As well as enabling lower placed teams to gain promotion which would not have been achieved under the format of only having automatic promotion places, many third placed teams who missed out on going up automatically have missed out on promotion after being beaten in the playoffs. In 1995, a reorganisation of the league meant that only the champions went up automatically, and the second-placed team had to navigate the playoffs for a chance of a Premier League placed. The affected team, Reading, missed out on promotion in dramatic fashion - they were leading Bolton Wanderers 2-0 in the playoff final after more than 70 minutes, but two Bolton goals forced extra time and they ended up losing the game 4-3, and having to wait 11 more years before winning promotion to the Premier League. Portsmouth, who only missed out on automatic promotion on goal difference in 1993, were beaten in the playoffs and had to wait 10 years before winning promotion. Millwall finished third a year later and lost in the playoffs, and more than 20 years on they have still yet to reach the Premier League.

Past winners

Year Winners Runners-up Semi-finalists
1987Charlton AthleticLeeds UnitedOldham Athletic, Ipswich Town
1988MiddlesbroughChelseaBradford City, Blackburn Rovers
1989Crystal PalaceBlackburn RoversWatford, Swindon Town
1990Swindon Town1Sunderland1Newcastle United, Blackburn Rovers
1991Notts CountyBrighton & HoveMillwall, Middlesbrough
1992Blackburn RoversLeicester CityDerby County, Cambridge United
1993Swindon TownLeicester CityPortsmouth, Tranmere Rovers
1994Leicester CityDerby CountyMillwall, Tranmere Rovers
1995Bolton WanderersReadingWolverhampton Wanderers, Tranmere Rovers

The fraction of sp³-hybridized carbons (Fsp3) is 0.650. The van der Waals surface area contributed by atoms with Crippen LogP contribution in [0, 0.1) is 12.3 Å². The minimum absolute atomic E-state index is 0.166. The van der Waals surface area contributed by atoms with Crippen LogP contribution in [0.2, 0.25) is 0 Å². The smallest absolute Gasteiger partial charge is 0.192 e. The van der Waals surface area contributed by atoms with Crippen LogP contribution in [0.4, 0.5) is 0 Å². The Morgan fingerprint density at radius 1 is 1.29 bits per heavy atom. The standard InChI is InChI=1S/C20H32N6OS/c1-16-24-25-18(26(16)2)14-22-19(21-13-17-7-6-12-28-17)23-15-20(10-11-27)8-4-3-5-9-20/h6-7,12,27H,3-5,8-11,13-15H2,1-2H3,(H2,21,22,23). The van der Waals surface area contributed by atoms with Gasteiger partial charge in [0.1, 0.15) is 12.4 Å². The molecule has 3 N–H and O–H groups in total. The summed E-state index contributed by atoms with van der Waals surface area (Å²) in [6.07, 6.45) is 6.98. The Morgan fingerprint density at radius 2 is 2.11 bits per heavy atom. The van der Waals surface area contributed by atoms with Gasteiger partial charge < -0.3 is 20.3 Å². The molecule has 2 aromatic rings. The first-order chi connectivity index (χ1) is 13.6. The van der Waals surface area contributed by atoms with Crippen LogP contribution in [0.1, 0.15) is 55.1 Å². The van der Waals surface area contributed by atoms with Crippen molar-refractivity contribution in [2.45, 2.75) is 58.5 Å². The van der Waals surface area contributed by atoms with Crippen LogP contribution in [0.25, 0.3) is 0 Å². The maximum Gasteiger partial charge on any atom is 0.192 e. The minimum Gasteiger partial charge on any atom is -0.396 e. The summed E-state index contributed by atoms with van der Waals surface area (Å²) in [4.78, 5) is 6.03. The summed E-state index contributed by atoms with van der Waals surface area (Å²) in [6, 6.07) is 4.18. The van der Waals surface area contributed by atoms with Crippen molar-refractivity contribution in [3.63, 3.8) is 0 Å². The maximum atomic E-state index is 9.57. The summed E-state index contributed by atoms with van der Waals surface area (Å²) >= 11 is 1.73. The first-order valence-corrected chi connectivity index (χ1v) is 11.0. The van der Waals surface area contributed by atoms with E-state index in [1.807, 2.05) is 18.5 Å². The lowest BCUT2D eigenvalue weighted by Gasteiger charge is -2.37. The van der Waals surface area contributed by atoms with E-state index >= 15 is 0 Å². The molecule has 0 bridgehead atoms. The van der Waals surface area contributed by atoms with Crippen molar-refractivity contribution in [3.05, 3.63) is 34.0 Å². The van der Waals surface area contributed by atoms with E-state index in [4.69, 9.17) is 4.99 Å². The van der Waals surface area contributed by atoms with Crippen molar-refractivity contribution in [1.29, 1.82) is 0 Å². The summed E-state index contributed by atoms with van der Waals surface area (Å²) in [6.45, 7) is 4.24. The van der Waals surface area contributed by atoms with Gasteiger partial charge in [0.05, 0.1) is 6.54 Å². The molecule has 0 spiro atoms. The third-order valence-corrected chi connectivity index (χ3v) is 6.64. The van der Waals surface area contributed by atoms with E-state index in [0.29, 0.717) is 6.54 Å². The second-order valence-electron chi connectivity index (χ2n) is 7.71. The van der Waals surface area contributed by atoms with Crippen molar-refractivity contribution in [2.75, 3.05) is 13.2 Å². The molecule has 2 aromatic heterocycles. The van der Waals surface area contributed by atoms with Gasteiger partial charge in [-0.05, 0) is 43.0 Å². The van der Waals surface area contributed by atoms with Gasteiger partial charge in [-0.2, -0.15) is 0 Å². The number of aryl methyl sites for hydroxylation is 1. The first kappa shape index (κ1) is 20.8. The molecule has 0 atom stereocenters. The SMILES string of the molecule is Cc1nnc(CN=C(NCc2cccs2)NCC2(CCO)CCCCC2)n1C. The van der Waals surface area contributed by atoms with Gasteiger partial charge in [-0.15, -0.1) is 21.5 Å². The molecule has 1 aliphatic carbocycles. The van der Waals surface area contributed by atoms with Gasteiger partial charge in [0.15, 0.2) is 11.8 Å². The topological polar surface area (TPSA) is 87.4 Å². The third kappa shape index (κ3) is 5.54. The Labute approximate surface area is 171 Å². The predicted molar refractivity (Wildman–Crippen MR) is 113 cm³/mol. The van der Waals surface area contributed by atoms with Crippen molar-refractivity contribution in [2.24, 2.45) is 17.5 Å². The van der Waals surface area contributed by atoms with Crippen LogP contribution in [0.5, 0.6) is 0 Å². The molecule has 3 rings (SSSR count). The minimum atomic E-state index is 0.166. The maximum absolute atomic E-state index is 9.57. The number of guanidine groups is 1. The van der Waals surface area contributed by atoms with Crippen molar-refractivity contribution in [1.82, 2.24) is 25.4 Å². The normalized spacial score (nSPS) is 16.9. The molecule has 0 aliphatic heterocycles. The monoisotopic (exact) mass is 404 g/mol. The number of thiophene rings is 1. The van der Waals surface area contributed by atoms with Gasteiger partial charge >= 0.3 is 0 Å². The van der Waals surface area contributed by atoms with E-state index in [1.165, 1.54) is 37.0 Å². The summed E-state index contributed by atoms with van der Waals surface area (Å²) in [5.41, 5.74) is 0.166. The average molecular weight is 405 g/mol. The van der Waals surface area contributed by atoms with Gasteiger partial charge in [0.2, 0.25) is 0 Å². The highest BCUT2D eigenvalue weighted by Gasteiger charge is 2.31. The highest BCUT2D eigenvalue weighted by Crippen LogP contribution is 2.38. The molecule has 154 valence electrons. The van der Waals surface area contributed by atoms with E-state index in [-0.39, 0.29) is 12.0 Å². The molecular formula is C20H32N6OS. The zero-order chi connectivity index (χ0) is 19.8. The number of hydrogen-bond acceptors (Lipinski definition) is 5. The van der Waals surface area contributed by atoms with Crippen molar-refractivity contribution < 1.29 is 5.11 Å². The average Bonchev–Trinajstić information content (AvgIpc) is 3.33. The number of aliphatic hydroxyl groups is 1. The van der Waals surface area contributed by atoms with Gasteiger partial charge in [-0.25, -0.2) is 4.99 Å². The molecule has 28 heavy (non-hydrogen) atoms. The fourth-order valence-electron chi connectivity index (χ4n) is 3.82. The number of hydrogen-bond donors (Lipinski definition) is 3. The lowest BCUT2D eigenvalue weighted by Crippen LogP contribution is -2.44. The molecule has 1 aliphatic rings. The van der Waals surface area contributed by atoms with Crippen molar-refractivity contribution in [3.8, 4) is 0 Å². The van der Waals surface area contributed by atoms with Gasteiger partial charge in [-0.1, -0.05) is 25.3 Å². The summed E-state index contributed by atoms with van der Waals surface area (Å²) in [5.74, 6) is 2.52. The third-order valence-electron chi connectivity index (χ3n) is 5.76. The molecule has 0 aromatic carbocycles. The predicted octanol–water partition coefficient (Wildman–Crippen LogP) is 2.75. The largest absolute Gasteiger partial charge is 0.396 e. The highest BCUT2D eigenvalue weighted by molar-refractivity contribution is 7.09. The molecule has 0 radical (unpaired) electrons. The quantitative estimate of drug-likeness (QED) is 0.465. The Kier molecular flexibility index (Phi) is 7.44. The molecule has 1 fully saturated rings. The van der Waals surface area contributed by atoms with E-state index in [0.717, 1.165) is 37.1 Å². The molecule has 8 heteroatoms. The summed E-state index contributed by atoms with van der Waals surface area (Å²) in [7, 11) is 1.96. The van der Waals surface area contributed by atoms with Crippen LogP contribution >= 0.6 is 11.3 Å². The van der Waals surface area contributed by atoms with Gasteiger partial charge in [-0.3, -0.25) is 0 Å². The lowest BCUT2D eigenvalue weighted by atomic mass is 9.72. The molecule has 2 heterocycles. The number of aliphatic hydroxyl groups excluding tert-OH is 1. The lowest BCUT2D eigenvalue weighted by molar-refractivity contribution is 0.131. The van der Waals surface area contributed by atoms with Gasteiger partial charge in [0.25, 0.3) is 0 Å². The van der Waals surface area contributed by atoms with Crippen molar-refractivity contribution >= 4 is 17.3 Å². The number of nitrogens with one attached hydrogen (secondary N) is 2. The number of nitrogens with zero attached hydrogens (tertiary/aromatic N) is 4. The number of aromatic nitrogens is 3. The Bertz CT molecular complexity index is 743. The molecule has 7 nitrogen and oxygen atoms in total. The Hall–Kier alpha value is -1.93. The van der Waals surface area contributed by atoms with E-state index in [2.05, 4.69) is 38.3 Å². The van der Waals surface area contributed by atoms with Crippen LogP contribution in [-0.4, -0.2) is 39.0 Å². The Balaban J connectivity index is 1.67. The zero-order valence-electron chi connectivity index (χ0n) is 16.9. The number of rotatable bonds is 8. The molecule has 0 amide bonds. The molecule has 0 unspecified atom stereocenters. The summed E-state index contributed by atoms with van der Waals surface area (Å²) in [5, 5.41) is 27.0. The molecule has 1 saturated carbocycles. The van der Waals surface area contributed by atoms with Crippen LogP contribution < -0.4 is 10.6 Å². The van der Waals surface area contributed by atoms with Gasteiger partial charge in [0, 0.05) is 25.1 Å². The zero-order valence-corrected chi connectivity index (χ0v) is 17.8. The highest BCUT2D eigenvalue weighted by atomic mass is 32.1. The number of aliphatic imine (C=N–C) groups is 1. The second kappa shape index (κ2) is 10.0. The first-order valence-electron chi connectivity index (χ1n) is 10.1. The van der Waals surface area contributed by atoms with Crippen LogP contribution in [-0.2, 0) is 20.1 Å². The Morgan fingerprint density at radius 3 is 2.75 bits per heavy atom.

1996Leicester CityCrystal PalaceStoke City, Charlton Athletic
1997Crystal PalaceSheffield UnitedWolverhampton Wanderers, Ipswich Town
1998Charlton AthleticSunderlandIpswich Town, Sheffield United
1999WatfordBolton WanderersIpswich Town, Birmingham City
2000Ipswich TownBarnsleyBirmingham City, Bolton Wanderers
2001Bolton WanderersPreston North EndBirmingham City, West Bromwich Albion
2002Birmingham CityNorwich CityWolverhampton Wanderers, Millwall
2003Wolverhampton WanderersSheffield UnitedReading, Nottingham Forest
2004Crystal PalaceWest Ham UnitedSunderland, Ipswich Town
2005West Ham UnitedPreston North EndIpswich Town, Derby County
2006WatfordLeeds UnitedPreston North End, Crystal Palace
2007Derby CountyWest Bromwich AlbionWolverhampton Wanderers, Southampton
2008Hull CityBristol CityCrystal Palace, Watford
2009BurnleySheffield UnitedReading, Preston North End
2010BlackpoolCardiff City Nottingham Forest, Leicester City
2011Swansea CityReadingCardiff City, Nottingham Forest
2012West Ham UnitedBlackpoolBirmingham City, Cardiff City
2013Crystal PalaceWatfordBrighton & Hove Albion, Leicester City
2014Queens Park RangersDerby CountyWigan Athletic, Brighton & Hove Albion
2015Norwich CityMiddlesbroughBrentford, Ipswich Town
2016Hull CitySheffield WednesdayBrighton & Hove Albion, Derby County

1: Due to financial irregularities, Swindon Town were prevented from taking their place in the top division, which was instead awarded to the losing finalists, Sunderland.


  1. Harris, Nick (20 May 2006). "£40m to the winner". London: The Independent Online Edition. Retrieved 29 July 2007.
  2. Cuff, Andrew. "Promotion worth £60m", "The Guardian", 3 May 2007, viewed 3 May 2007
  3. "Losers in line for final windfall". BBC Sport. 15 May 2006. Retrieved 18 May 2008.